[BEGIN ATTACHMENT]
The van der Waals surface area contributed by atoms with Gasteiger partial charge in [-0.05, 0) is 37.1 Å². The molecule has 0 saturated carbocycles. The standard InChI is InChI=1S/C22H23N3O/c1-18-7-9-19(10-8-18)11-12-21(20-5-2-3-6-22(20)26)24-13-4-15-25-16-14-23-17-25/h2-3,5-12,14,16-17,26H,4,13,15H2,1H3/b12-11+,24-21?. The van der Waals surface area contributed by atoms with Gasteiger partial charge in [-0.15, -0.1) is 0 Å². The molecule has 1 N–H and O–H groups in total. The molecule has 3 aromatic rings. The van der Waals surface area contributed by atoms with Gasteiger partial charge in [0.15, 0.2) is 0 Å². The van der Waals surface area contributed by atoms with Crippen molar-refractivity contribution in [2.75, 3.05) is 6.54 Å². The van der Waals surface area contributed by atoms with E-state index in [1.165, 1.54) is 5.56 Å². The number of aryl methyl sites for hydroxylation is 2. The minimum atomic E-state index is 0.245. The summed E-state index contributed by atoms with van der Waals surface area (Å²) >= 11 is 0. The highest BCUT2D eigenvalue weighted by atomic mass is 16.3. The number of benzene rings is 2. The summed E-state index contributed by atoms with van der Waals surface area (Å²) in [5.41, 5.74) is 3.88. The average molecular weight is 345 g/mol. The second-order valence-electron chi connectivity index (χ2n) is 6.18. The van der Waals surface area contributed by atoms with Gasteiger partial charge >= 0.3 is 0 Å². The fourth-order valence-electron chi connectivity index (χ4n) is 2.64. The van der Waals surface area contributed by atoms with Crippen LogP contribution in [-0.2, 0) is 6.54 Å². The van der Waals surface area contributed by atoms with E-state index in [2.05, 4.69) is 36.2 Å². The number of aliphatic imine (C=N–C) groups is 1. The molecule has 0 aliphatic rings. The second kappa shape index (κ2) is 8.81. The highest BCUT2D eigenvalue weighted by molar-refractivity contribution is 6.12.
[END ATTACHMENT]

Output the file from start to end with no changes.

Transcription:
The van der Waals surface area contributed by atoms with Gasteiger partial charge in [-0.05, 0) is 37.1 Å². The molecule has 0 saturated carbocycles. The standard InChI is InChI=1S/C22H23N3O/c1-18-7-9-19(10-8-18)11-12-21(20-5-2-3-6-22(20)26)24-13-4-15-25-16-14-23-17-25/h2-3,5-12,14,16-17,26H,4,13,15H2,1H3/b12-11+,24-21?. The van der Waals surface area contributed by atoms with Gasteiger partial charge in [-0.15, -0.1) is 0 Å². The molecule has 1 N–H and O–H groups in total. The molecule has 3 aromatic rings. The van der Waals surface area contributed by atoms with Gasteiger partial charge in [0.15, 0.2) is 0 Å². The van der Waals surface area contributed by atoms with Crippen molar-refractivity contribution in [2.75, 3.05) is 6.54 Å². The van der Waals surface area contributed by atoms with E-state index in [1.165, 1.54) is 5.56 Å². The number of aryl methyl sites for hydroxylation is 2. The minimum atomic E-state index is 0.245. The summed E-state index contributed by atoms with van der Waals surface area (Å²) >= 11 is 0. The highest BCUT2D eigenvalue weighted by atomic mass is 16.3. The number of benzene rings is 2. The summed E-state index contributed by atoms with van der Waals surface area (Å²) in [5.41, 5.74) is 3.88. The average molecular weight is 345 g/mol. The second-order valence-electron chi connectivity index (χ2n) is 6.18. The van der Waals surface area contributed by atoms with Gasteiger partial charge >= 0.3 is 0 Å². The fourth-order valence-electron chi connectivity index (χ4n) is 2.64. The van der Waals surface area contributed by atoms with Crippen LogP contribution in [-0.2, 0) is 6.54 Å². The van der Waals surface area contributed by atoms with E-state index in [2.05, 4.69) is 36.2 Å². The number of aliphatic imine (C=N–C) groups is 1. The molecule has 0 aliphatic rings. The second kappa shape index (κ2) is 8.81. The highest BCUT2D eigenvalue weighted by molar-refractivity contribution is 6.12.